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Old 03-15-2013, 11:16 AM   #1
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Default cold crashing

Can someone explain why one would cold crash your beer and when.
Thanks!

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Old 03-15-2013, 11:21 AM   #2
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If you have a lot of yeast still in suspension, clouding up your beer. Some yeasts don't flocculate out that well and need encouragement.

To cold crash, place your beer in a fridge or drop freezer with an external temperature controller and drop the temperature down to 40 degrees for a few days prior to when you plan to bottle the beer. This encourages yeast to go dormant, floc out of solution and settle to the bottom of the fermenter onto the trub. It's not always necessary to do this but some yeasts seem to require a little wrangling to get the beer to clear up.

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Old 03-15-2013, 11:32 AM   #3
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I'm cold crashing an ipa right now to get the dry hops to sink to the bottom of the fermenter before i bottle. Cold crashing also helps compact the yeast cake and trub which helps keep them out of your bottles.

I'm cold crashing in my swamp cooler with 1gal blocks of ice.

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Old 03-15-2013, 11:47 AM   #4
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I have a beer c/c now too, any ill effects if it happen to freeze? ( not freeze solid, but slushy/frozen)?

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Old 03-15-2013, 12:00 PM   #5
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A week before kegging, I move the carboy into my fridge. 2 days later, I hit it with a 1/2 tablespoon of gelatin dissolved in a cup of 150° F water. 5 days later, I rack into a keg and begin carbing.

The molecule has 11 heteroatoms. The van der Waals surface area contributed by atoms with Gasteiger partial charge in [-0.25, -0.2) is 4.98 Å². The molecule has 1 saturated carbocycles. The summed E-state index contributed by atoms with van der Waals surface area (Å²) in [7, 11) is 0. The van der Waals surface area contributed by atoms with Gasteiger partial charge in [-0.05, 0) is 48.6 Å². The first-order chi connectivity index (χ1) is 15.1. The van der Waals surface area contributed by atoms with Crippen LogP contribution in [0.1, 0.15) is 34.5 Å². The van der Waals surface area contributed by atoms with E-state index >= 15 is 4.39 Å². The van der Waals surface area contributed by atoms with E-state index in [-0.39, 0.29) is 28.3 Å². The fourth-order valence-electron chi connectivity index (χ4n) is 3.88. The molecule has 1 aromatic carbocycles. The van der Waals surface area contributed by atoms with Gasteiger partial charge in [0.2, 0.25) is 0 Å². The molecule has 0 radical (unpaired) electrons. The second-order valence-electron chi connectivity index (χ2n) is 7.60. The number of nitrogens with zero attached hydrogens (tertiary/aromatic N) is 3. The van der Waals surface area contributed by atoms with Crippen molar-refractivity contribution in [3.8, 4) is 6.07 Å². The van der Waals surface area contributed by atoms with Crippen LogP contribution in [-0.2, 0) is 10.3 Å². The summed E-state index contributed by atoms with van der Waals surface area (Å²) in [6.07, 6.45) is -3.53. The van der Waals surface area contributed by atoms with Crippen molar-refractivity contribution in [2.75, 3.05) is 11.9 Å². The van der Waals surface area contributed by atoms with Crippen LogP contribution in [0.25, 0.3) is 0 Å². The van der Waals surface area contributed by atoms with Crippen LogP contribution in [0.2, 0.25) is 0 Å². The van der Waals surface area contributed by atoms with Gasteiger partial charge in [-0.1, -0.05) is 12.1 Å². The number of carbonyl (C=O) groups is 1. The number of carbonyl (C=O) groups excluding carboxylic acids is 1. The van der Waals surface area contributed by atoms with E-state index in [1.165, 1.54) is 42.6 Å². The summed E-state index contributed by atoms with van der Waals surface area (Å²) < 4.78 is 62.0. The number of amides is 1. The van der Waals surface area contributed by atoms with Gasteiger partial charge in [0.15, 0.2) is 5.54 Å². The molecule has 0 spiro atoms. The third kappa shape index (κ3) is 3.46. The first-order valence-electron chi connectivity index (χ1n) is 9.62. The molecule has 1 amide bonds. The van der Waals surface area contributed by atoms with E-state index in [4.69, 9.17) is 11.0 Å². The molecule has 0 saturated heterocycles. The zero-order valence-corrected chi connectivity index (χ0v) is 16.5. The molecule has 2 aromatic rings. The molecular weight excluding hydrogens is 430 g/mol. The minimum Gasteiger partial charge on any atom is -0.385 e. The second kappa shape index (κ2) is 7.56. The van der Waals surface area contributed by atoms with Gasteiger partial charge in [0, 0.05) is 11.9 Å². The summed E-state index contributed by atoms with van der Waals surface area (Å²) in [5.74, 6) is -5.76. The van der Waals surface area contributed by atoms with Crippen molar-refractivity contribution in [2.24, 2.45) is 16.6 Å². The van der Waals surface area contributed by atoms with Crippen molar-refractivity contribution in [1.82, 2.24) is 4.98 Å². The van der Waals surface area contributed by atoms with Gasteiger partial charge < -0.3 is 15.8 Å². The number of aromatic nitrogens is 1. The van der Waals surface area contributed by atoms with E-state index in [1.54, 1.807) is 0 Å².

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Old 03-15-2013, 12:23 PM   #6
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I have a converted freezer I use as a chamber, and I drop my temp down to ~30. With the added alcohol in there, no fear of freezing. Beware of suckback and prepare for it. Takes about 2-3 days and that trub in the bottom is rock solid. Added benefit is the beer is already cold so that is a head start on force carbing.

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Old 03-15-2013, 10:42 PM   #7
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Can i prime and bottle while still cold, or do i need to let the beer get to room temp?

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Old 03-15-2013, 10:55 PM   #8
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you can prime and bottle with it cold just store the bottles at 70 after you bottle.

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Old 03-15-2013, 11:21 PM   #9
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I experimented with cold crashing and found that 1/4tsp per gallon in ~150F water works well (a bit hotter than the hottest tap water). It is critical that you 1) get the beer cold for >24hrs before adding the gelatin, and 2) actually get the gelatin to dissolve before adding it to the beer. This latter bit can be harder than it seems because the gelatin turns translucent once it is wet.

If you cold crash and are relying on bottle conditioning, the longer you cold crash, the longer it will take for your beer to carb. Without cold crashing, it usually takes me 2 weeks for beers to be fully carbed. With cold crashing, it takes 3 to even 4 weeks for beers to be fully carbed. So, just be patient.

That said, if you are bottle conditioning, I suggest skipping the cold crashing step and using whirlfloc in every boil instead. Roughly the same thing (cold crash) happens when you store your carbed bottles in the fridge and because you are bottle conditioning, there is no way to avoid having crud in the bottom of bottles anyway. IMHO...

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Old 03-16-2013, 12:16 AM   #10
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Thanks for all the info. I did buy some Irish moss for my next batch, is that just as good as whirlflock? What about combining that with a cold crash? Doubly clear? And of course, thanks again for the great info and speedy replies, much appreciated!

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